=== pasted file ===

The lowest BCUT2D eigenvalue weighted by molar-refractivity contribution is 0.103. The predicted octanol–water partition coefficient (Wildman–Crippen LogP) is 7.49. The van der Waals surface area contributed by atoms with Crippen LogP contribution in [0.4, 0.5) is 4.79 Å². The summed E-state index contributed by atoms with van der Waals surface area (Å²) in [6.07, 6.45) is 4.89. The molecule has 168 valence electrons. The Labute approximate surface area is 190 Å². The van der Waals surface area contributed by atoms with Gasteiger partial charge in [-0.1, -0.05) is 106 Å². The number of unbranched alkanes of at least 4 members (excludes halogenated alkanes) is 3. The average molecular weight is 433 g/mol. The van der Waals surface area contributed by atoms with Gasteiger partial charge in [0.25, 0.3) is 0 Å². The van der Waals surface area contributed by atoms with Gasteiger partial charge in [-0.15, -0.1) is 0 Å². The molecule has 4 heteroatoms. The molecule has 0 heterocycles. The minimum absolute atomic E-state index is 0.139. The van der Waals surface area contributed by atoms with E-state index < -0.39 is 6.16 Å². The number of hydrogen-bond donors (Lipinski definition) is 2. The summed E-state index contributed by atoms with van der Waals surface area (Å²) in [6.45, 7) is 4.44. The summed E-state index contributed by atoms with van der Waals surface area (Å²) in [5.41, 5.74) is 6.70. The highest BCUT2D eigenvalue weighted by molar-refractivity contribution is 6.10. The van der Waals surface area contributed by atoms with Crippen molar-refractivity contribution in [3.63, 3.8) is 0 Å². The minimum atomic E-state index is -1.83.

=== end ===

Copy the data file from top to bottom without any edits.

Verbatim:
The lowest BCUT2D eigenvalue weighted by molar-refractivity contribution is 0.103. The predicted octanol–water partition coefficient (Wildman–Crippen LogP) is 7.49. The van der Waals surface area contributed by atoms with Crippen LogP contribution in [0.4, 0.5) is 4.79 Å². The summed E-state index contributed by atoms with van der Waals surface area (Å²) in [6.07, 6.45) is 4.89. The molecule has 168 valence electrons. The Labute approximate surface area is 190 Å². The van der Waals surface area contributed by atoms with Gasteiger partial charge in [-0.1, -0.05) is 106 Å². The number of unbranched alkanes of at least 4 members (excludes halogenated alkanes) is 3. The average molecular weight is 433 g/mol. The van der Waals surface area contributed by atoms with Gasteiger partial charge in [0.25, 0.3) is 0 Å². The van der Waals surface area contributed by atoms with Gasteiger partial charge in [-0.15, -0.1) is 0 Å². The molecule has 4 heteroatoms. The molecule has 0 heterocycles. The minimum absolute atomic E-state index is 0.139. The van der Waals surface area contributed by atoms with E-state index < -0.39 is 6.16 Å². The number of hydrogen-bond donors (Lipinski definition) is 2. The summed E-state index contributed by atoms with van der Waals surface area (Å²) in [6.45, 7) is 4.44. The summed E-state index contributed by atoms with van der Waals surface area (Å²) in [5.41, 5.74) is 6.70. The highest BCUT2D eigenvalue weighted by molar-refractivity contribution is 6.10. The van der Waals surface area contributed by atoms with Crippen molar-refractivity contribution in [3.63, 3.8) is 0 Å². The minimum atomic E-state index is -1.83.